Fast food restaurants.
The area has about 15,000 people, separated into eastern-residential-area Big Bear City and western-shopping-area Big Bear Lake. The former has some hiker-friendly hotels and a fire station that is a literal hub of PCT activity (with showers, a trail register, and free phones and day-use backpack storage). The latter is home to virtually all the major burger chains; two genuine supermarkets and three major pharmacies; and a swarm of touristy shops, restaurants and bars collectively called The Village.
There's a giant lake, the titular Big Bear Lake, that in warmer months becomes a sailing mecca. There are huge swaths carved through the hills above town that in chillier months become the ski resorts that draw huge crowds from Los Angeles. There's two movie theaters just a block from each other, and a video arcade that felt like falling into a time warp -- their newest game appears to be a several-years-old light gun shooter, and a Dance Dance Revolution machine shares floor space with Defender, Galaga, Pac Man Jr. and other cabinets with more nostalgia value than a Mr. T chia pet.
The real landmark for me, though, was my first fast food in over a month. I went to Jack in the Box last night and ate $10 worth of tacos and burgers.
While I was there, some county sheriffs pulled in. We chatted about the trail for a little bit. They relayed to me that last week, a hiker died in a fall from the trail. In the section in which I will shortly be hiking.
Normally, the thru-hiker grapevine gets word out of these sorts of tragedies pretty quickly. This was the first I'd heard of it, though. I have to wonder -- since the story makes no mention of "trail names" and the guy's real name means nothing to me -- whether it was anyone I'd met along the way.
(... And a few seconds of research reveals that "No Way" Ray was at the kickoff party this year. I don't know if he was a thru-hiker. But this makes it all he more sobering.)
The news added a seriously morbid note to the other reports that have been filtering in. Wrightwood -- the next major town -- seems to have a reputation as the big drop-off point, where lots of would-be hikers bow out. But the thru-hiker rolls are thinning already.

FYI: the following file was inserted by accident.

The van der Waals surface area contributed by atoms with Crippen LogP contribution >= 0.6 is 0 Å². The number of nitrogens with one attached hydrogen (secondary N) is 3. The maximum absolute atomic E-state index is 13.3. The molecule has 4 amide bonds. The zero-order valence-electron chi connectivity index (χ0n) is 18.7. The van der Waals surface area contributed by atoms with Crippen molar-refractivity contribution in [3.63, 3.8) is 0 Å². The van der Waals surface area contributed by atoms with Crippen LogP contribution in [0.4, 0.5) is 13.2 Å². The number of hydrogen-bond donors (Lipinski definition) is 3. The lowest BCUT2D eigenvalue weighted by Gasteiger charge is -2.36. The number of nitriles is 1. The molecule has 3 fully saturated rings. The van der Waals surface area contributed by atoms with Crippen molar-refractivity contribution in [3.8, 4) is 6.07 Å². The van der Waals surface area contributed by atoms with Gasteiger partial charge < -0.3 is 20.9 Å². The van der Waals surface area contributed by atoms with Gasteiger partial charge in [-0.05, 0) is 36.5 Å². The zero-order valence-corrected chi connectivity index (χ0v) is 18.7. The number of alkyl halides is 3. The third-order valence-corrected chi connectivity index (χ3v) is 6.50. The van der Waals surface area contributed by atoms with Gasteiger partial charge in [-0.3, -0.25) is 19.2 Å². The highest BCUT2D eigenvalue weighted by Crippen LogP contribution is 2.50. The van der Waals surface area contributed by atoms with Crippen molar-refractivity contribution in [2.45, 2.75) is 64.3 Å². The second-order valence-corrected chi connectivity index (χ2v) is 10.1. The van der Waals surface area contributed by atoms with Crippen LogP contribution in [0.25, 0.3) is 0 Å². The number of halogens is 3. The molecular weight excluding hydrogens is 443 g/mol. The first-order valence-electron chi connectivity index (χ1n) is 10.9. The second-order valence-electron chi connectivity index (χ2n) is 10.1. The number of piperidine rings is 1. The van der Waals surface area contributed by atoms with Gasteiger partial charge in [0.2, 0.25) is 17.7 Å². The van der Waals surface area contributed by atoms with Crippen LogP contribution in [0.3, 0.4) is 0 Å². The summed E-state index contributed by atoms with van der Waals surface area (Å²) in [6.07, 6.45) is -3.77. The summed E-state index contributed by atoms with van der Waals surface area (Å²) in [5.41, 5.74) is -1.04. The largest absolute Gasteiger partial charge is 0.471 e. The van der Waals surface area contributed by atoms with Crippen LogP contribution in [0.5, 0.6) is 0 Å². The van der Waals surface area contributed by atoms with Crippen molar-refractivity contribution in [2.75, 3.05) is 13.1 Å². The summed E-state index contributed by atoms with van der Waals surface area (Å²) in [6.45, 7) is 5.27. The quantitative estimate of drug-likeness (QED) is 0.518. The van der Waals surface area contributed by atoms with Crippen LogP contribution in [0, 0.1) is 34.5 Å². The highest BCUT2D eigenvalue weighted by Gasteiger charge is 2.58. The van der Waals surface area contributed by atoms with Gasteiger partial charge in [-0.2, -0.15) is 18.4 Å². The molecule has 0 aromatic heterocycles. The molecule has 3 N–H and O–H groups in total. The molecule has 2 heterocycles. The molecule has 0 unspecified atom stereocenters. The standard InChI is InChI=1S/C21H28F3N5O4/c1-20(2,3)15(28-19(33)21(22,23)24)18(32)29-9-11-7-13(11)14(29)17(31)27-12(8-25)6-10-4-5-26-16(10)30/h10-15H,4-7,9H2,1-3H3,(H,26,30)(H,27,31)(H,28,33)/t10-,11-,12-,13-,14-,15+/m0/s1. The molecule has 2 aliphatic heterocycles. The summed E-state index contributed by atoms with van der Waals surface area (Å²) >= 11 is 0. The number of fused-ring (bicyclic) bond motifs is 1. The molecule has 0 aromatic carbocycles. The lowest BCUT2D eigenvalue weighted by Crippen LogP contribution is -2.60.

Suzy and Matt (Snapshot and Onefeather), the mother-son pair that I've been hiking along with for the last week or two, finished their section hike here in town and had to take off very hurriedly last night to catch a plane. I didn't even get to say goodbye. I also heard that Junker, a fit but portly older man whose trail name came from the thrashed thrift-store condition of his gear, bowed out in Idyllwild shortly after I left. I camped with him several times from the Warner Springs area onward. Trail Name Pending spent one final night here in Big Bear City with a group of us on Thursday, then left for the east coast to catch an engineering class at his university that suddenly opened up months sooner than expected. I first met him at Rodriguez Canyon, in the middle of my hellish 19-mile blister day, and shared the last of my rice crackers with him.
Freefall left a note in the logbook under Interstate 10 that he had to bow out of his trip from there. It was a counterpoint to the many profuse expressions of thanks that hikers left for the cold soda that former thru-hiker Gottago provided.
The one constant out here on the trail is the sense of community that you feel as you get to know your fellow hikers -- sharing snacks, sitting around fires, keeping each other going during sweltering hot days of hiking, laughing at trail stories, trading tips and anecdotes. It hurts to know that your companions -- your friends -- suddenly are vanishing back into the aether from which they came. I didn't know any of them from Adam twenty-three days ago, but out here, where there's only the trail and a small group of adventurers trying to brave it, friendships form quickly. In a not insubstantial way, other hikers become your lifeline.
So I tried not to think about the departures as I was eating my fast food. The threats to my own hike are bad enough.